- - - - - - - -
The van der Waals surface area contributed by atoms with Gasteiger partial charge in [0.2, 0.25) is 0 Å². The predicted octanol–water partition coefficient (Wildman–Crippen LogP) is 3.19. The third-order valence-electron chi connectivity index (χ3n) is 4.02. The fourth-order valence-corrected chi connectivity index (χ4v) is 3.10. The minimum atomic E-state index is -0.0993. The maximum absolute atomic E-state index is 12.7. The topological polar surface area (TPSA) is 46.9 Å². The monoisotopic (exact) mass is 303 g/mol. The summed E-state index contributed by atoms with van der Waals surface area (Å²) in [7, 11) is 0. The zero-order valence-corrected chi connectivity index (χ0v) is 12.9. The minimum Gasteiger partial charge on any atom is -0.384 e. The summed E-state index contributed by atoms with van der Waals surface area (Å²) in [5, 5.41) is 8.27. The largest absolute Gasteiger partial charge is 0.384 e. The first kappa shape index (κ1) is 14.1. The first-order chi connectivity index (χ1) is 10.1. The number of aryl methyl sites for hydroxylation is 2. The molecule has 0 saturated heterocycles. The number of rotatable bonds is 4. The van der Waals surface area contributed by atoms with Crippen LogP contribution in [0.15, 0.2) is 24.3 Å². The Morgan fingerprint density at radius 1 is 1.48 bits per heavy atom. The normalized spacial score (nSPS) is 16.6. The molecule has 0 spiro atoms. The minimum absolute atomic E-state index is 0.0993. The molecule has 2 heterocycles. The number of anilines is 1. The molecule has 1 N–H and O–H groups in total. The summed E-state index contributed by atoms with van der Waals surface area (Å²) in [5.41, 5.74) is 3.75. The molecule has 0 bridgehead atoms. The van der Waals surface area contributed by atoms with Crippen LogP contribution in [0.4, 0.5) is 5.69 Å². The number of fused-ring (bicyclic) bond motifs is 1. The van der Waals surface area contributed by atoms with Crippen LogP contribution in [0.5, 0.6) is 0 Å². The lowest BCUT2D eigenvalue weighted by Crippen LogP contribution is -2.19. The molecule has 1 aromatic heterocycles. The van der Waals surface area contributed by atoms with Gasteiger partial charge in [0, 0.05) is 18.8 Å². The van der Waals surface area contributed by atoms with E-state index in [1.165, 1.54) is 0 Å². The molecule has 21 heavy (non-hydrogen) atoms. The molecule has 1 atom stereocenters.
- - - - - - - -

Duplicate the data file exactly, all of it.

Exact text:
The van der Waals surface area contributed by atoms with Gasteiger partial charge in [0.2, 0.25) is 0 Å². The predicted octanol–water partition coefficient (Wildman–Crippen LogP) is 3.19. The third-order valence-electron chi connectivity index (χ3n) is 4.02. The fourth-order valence-corrected chi connectivity index (χ4v) is 3.10. The minimum atomic E-state index is -0.0993. The maximum absolute atomic E-state index is 12.7. The topological polar surface area (TPSA) is 46.9 Å². The monoisotopic (exact) mass is 303 g/mol. The summed E-state index contributed by atoms with van der Waals surface area (Å²) in [7, 11) is 0. The zero-order valence-corrected chi connectivity index (χ0v) is 12.9. The minimum Gasteiger partial charge on any atom is -0.384 e. The summed E-state index contributed by atoms with van der Waals surface area (Å²) in [5, 5.41) is 8.27. The largest absolute Gasteiger partial charge is 0.384 e. The first kappa shape index (κ1) is 14.1. The first-order chi connectivity index (χ1) is 10.1. The number of aryl methyl sites for hydroxylation is 2. The molecule has 0 saturated heterocycles. The number of rotatable bonds is 4. The van der Waals surface area contributed by atoms with Crippen LogP contribution in [0.15, 0.2) is 24.3 Å². The Morgan fingerprint density at radius 1 is 1.48 bits per heavy atom. The normalized spacial score (nSPS) is 16.6. The molecule has 0 spiro atoms. The minimum absolute atomic E-state index is 0.0993. The molecule has 2 heterocycles. The number of anilines is 1. The molecule has 1 N–H and O–H groups in total. The summed E-state index contributed by atoms with van der Waals surface area (Å²) in [5.41, 5.74) is 3.75. The molecule has 0 bridgehead atoms. The van der Waals surface area contributed by atoms with Crippen LogP contribution in [0.4, 0.5) is 5.69 Å². The number of fused-ring (bicyclic) bond motifs is 1. The van der Waals surface area contributed by atoms with Crippen LogP contribution in [0.5, 0.6) is 0 Å². The lowest BCUT2D eigenvalue weighted by Crippen LogP contribution is -2.19. The molecule has 1 aromatic heterocycles. The van der Waals surface area contributed by atoms with Gasteiger partial charge in [0, 0.05) is 18.8 Å². The van der Waals surface area contributed by atoms with E-state index in [1.165, 1.54) is 0 Å². The molecule has 21 heavy (non-hydrogen) atoms. The molecule has 1 atom stereocenters.